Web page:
It’s been a week of end of season parties and awards ceremonies, with Louis van Gaal was very much in the vanguard – inspiring me to open a bottle of plonk, ogle the sax player (ok, the wife then) and dish out a few gongs of my own.
Best Young Player
For me, the award should go to a young player – 22 or under –who has performed consistently in one of Europe’s stronger leagues and/or has displayed said quality in the Champions League. Given those parameters, the standout young player of 2014/15 is Juve’s Paul Pogba.
The young Frenchman is the most coveted midfield talent in Europe. Power, grace and an eye for goal, Pogba looks the complete package. With an Italian league and cup double in the bag, Pogba has a realistic chance on an incredible treble should Juve beat Barca in next month’s Champions League final.
Best Senior Player
Lionel Messi, of course. No discussion.
Breakthrough Season for a Manager
I had considered calling this the Young Manager Award – but settling on an age cut off proved tricky. So, I’ve gone with the “breakthrough” season idea instead. On that basis, two come to mind – Phillip Cocu at PSV Eindhoven and Stefano Pioli at Lazio.
Cocu’s efforts in steering PSV back to the summit of Dutch football after a seven year absence deserve great credit. The leap from fourth in his first season to first in his second is certainly commendable.
But for me, Pioli deserves the award. Unlike Cocu, he didn’t have the backing and goodwill of supporters when he took the reins at the Stadio Olimpico.
But his positive attacking style has won over the fans and seen Lazio qualify for the Champions League qualifiers after last season’s disappointing, turgid ninth place finish under his predecessor Edoardo Reja.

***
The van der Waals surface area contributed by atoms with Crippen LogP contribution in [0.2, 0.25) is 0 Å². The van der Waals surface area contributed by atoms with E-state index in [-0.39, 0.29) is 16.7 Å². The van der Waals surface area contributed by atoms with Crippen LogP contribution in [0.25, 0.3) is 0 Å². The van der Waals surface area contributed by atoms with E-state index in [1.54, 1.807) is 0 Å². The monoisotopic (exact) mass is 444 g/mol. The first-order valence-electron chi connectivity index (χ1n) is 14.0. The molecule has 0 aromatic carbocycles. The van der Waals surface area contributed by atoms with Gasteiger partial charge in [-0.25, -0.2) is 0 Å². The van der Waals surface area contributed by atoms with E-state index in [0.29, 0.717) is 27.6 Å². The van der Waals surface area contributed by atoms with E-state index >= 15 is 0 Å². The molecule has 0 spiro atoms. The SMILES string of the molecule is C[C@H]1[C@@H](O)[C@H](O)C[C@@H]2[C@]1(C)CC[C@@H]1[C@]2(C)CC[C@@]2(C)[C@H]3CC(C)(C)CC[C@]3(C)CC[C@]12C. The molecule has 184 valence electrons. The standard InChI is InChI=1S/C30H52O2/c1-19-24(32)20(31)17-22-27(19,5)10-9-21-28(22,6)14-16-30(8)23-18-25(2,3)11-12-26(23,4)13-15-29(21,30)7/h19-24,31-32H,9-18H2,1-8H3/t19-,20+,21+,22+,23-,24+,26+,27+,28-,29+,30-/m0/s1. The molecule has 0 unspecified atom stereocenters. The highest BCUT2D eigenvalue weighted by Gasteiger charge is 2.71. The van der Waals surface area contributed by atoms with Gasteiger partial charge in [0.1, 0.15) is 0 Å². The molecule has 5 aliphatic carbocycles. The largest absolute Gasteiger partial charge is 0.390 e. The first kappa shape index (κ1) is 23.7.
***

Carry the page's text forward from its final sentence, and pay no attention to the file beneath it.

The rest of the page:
The smooth, understated manner in which Massimiliano Allegri has built upon strong Juve foundations and then taken them to even greater heights – a league and cup double and a shot at Champions League glory – has been seriously impressive.
In Portugal, Benfica’s title win represents the club’s first back to back championships in over 30 years – bringing the veteran Jorge Jesus into consideration. But Benfica’s success and Jesus’s work are noteworthy for another reason; the manager lost six keys players from his squad last summer but still managed to see off all comers and a particularly strong Porto challenge.
But the gong goes to Luis Enrique. Yes, of course, he’s had wonderful resources with which to work – but with Barca’s roster and financial muscle come serious pressure. But the manner in which he has changed Barca’s approach to take account of the fading Xavi and to get the best from Suarez, Messi and Neymar gets my vote.
The brave shift away from tiki taka to a much more direct playing style has reaped dividends – returning the club to the top of Spanish football and leaving them a game away from the European throne.
Team of the Season
A fourth league title in a row was hardly unexpected. A first Coppa Italia since 1995 was a terrific bonus. But it’s Juve’s great leap forward in Europe that has been the most eye-catching performance by any team for me this season – earning them my Team of the Season award.
The Champions League is the best barometer for measuring the quality of a side. Despite dominating Italian football for the last four seasons, this is the first time this vintage has shown that they can mix it with the big boys. Nice to see the Old Lady back.
Flop of the Season
Plenty to choose from in this category – Guardiola’s failure to transfer Bayern’s German dominance to Europe, Klopp’s seventh place finish in his last season at Dortmund, and the lack of progress made by mega rich Chelsea and Manchester City in the Champions League.
But the award goes to Real Madrid’s Fiorentino Perez and his Disney style Galactico project. The President’s love of stars left Carlo Ancelotti with an unbalanced and ultimately weaker squad – derailing their hopes at home and abroad.
Should Rafa replace the Italian, what on earth will he make of a dressing room containing so many expensively acquired lampshades?